The field of organic electronics promises exciting new technologies based on inexpensive and mechanically flexible electronic devices, and is now seeing the beginning of commercial success. On the sidelines of this increasingly well-established field are several emerging technologies with innovative mechanisms and functions that utilize the mixed ionic/electronic conducting character of conjugated organic materials. Iontronics: Ionic Carriers in Organic Electronic Materials and Devices explores the potential of these materials, which can endow electronic devices with unique functionalities.
Fundamental science and applications
With contributions from a community of experts, the book focuses on the use of ionic functions to define the principle of operation in polymer devices. It begins by reviewing the scientific understanding and important scientific discoveries in the electrochemistry of conjugated polymers. It examines the known effects of ion incorporation, including the theory and modulation of electrochemistry in polymer films, and it explores the coupling of electronic and ionic transport in polymer films. The authors also describe applications that use this technology, including polymer electrochromic devices, artificial muscles, light-emitting electrochemical cells, and biosensors, and they discuss the fundamental technological hurdles in these areas.
The changes in materials properties and device characteristics due to ionic conductivity and electrochemical doping in electrically conductive organic materials, as well as the importance of these processes in a number of different and exciting technologies, point to a large untapped potential in the development of new applications and novel device architecture. This volume captures the state of the science in this burgeoning field.
Table of Contents
Electrochemistry of Conjugated Polymers, Yongfang Li and Qibing Pei
Electrochemical Preparation of Conducting Polymers
Electrochemical Properties of Conducting Polymers
From Metal to Semiconductor and Back—Thirty Years of Conjugated Polymer Electrochemistry, Olle Inganäs
Intellectual Transitions in the Study of CP Electrochemistry
Electronic Transport at Different Doping Levels
The Moving Front
Lateral Electrochemistry in Devices
Modeling of the SM Transformation Including Electrochemical Elements
Unification of Electronics and Electrochemistry
Development and Applications of Ion-Functionalized Conjugated Polymers, David P. Stay, Stephen G. Robinson, and Mark C. Lonergan
Ionic Forces and Intermolecular Interactions
Photophysics and Quenching in Undoped Solid Films
Ionic Transport in Undoped IFCPs
Mixed Ionic/Electronic Conduction in Undoped IFCPs
Electrochemical Biosensors Based on Conducting Polymers, Minh-Chau Pham and Benoît Piro
The Light-Emitting Electrochemical Cell, Ludvig Edman
The Solid-State LEC
The Elusive Operational Mechanism
The Turn-On Time
Toward Efficient and Long-Term Operation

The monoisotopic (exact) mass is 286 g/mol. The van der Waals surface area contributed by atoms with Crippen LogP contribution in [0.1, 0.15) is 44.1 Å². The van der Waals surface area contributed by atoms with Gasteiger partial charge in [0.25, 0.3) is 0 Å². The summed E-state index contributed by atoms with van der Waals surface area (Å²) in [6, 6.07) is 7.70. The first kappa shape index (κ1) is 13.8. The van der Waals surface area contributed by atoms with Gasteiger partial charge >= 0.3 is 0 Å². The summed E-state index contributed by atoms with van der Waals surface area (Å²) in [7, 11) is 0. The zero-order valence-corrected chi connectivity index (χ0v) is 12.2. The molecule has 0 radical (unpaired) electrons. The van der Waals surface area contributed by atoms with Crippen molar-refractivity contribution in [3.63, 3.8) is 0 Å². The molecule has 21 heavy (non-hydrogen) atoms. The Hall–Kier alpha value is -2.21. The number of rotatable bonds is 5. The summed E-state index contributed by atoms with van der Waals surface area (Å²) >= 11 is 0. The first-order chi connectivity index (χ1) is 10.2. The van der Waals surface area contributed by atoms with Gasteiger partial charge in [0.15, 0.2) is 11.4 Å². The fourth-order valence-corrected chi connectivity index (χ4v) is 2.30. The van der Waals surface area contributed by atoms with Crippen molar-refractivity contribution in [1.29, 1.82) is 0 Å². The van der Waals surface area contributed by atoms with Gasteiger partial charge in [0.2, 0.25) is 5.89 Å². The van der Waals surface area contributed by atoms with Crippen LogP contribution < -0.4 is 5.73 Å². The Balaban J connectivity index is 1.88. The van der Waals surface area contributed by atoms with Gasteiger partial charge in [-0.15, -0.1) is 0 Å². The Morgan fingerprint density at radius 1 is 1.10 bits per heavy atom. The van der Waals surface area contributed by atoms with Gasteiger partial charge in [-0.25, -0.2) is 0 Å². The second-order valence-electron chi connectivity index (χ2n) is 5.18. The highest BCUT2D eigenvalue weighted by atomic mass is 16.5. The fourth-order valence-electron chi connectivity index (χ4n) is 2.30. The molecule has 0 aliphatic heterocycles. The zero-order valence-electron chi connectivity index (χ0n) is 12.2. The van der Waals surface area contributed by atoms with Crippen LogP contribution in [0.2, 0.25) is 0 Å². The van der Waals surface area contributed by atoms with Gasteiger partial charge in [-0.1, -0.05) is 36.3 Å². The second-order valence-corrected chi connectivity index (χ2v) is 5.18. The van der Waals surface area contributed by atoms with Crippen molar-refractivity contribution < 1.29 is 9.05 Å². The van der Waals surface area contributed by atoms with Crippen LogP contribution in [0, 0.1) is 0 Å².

Fixed Junction Light-Emitting Electrochemical Cells, Janelle Leger and Amanda Norell Bader
Motivations for Creating a Fixed Junction LEC
Demonstrated Methods for Creating Fixed Junction LECs
Electrochromic Displays, Magnus Berggren
Electrochromic Device Configurations
Electrochromic Colors and Contrasts
Display systems — Electrochromic TFT Displays
Manufacturing of EC Displays
Conjugated Polymers as Actuators for Medical Devices and Microsystems, Edwin W. H. Jager
Actuation in Conjugated Polymers
Materials and Fabrication
Activation and Control
Organic Electrochemical Transistors for Sensor Applications, Sang Yoon Yang, Fabio Cicoira, Nayoung Shim, and George G. Malliaras
Mechanism of OECT Operation
Integration of OECTs with Microfluidic Channels
Polyelectrolyte-Gated Organic Field-Effect Transistors, Xavier Crispin, Lars Herlogsson, Oscar Larsson, Elias Said, and Magnus Berggren
Polyelectrolyte-Gated Field-Effect Transistors
Potential for Printed Electronics
Janelle Leger is an Assistant Professor at Western Washington University in the Department of Physics and Astronomy, the Department of Chemistry, and the Advanced Materials Science and Engineering Center. Her research group explores organic and hybrid electronic and optoelectronic devices as well as structures for subwavelength optics.
Magnus Berggren is the Önnesjö professor at Linköping University, Sweden, and guides the research activity of the organic electronics group. This group explores electronic and optoelectronic functions of organic materials for paper electronics and bioelectronics applications.
Sue A. Carter is a Professor of Physics at University of California, Santa Cruz. Over the last 15 years, her research has focused on the electronic, magnetic, thermal, and optical properties of inorganic, organic, and biological materials. Currently, she is studying the application of nanostructured materials to next generation energy technologies, including solid-state lighting, solar cells, and electrochemical cells.